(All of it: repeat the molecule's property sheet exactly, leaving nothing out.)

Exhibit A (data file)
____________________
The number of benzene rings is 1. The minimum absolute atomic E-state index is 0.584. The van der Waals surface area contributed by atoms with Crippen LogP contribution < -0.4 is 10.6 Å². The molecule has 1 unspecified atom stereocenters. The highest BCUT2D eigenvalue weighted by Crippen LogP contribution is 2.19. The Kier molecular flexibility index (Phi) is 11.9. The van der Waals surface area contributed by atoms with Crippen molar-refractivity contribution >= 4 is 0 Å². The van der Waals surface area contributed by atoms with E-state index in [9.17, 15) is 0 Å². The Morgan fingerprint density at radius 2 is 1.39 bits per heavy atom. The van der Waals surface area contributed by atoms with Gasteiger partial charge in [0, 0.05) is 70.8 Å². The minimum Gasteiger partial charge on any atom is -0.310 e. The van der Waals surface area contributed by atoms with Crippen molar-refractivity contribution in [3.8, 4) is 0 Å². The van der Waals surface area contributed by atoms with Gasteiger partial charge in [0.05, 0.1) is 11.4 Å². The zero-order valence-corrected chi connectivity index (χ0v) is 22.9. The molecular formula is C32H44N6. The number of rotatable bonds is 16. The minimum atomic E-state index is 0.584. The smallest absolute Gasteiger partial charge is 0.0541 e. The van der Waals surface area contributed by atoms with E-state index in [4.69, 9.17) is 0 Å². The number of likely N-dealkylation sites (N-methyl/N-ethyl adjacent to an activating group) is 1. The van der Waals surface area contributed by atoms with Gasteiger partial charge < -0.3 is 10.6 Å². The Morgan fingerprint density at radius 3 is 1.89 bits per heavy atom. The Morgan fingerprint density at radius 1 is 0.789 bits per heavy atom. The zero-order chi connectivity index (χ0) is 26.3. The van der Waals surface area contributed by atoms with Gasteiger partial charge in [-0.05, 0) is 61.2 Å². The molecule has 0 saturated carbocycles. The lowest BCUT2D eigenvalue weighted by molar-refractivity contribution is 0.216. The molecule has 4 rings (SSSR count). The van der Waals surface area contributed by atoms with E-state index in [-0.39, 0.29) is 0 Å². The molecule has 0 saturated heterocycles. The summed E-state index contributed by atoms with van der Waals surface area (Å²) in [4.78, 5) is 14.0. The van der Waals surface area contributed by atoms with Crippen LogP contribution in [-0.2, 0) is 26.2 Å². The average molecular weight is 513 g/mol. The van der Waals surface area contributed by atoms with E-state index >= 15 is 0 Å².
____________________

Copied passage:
The number of benzene rings is 1. The minimum absolute atomic E-state index is 0.584. The van der Waals surface area contributed by atoms with Crippen LogP contribution < -0.4 is 10.6 Å². The molecule has 1 unspecified atom stereocenters. The highest BCUT2D eigenvalue weighted by Crippen LogP contribution is 2.19. The Kier molecular flexibility index (Phi) is 11.9. The van der Waals surface area contributed by atoms with Crippen molar-refractivity contribution >= 4 is 0 Å². The van der Waals surface area contributed by atoms with E-state index in [9.17, 15) is 0 Å². The Morgan fingerprint density at radius 2 is 1.39 bits per heavy atom. The van der Waals surface area contributed by atoms with Gasteiger partial charge in [0, 0.05) is 70.8 Å². The minimum Gasteiger partial charge on any atom is -0.310 e. The van der Waals surface area contributed by atoms with Crippen molar-refractivity contribution in [3.8, 4) is 0 Å². The van der Waals surface area contributed by atoms with Gasteiger partial charge in [0.05, 0.1) is 11.4 Å². The zero-order valence-corrected chi connectivity index (χ0v) is 22.9. The molecular formula is C32H44N6. The number of rotatable bonds is 16. The minimum atomic E-state index is 0.584. The smallest absolute Gasteiger partial charge is 0.0541 e. The van der Waals surface area contributed by atoms with E-state index in [4.69, 9.17) is 0 Å². The number of likely N-dealkylation sites (N-methyl/N-ethyl adjacent to an activating group) is 1. The van der Waals surface area contributed by atoms with Gasteiger partial charge < -0.3 is 10.6 Å². The Morgan fingerprint density at radius 3 is 1.89 bits per heavy atom. The Morgan fingerprint density at radius 1 is 0.789 bits per heavy atom. The zero-order chi connectivity index (χ0) is 26.3. The van der Waals surface area contributed by atoms with Gasteiger partial charge in [-0.05, 0) is 61.2 Å². The molecule has 0 saturated carbocycles. The lowest BCUT2D eigenvalue weighted by molar-refractivity contribution is 0.216. The molecule has 4 rings (SSSR count). The van der Waals surface area contributed by atoms with E-state index in [-0.39, 0.29) is 0 Å². The molecule has 0 saturated heterocycles. The summed E-state index contributed by atoms with van der Waals surface area (Å²) in [4.78, 5) is 14.0. The van der Waals surface area contributed by atoms with Crippen LogP contribution in [-0.2, 0) is 26.2 Å². The average molecular weight is 513 g/mol. The van der Waals surface area contributed by atoms with E-state index >= 15 is 0 Å².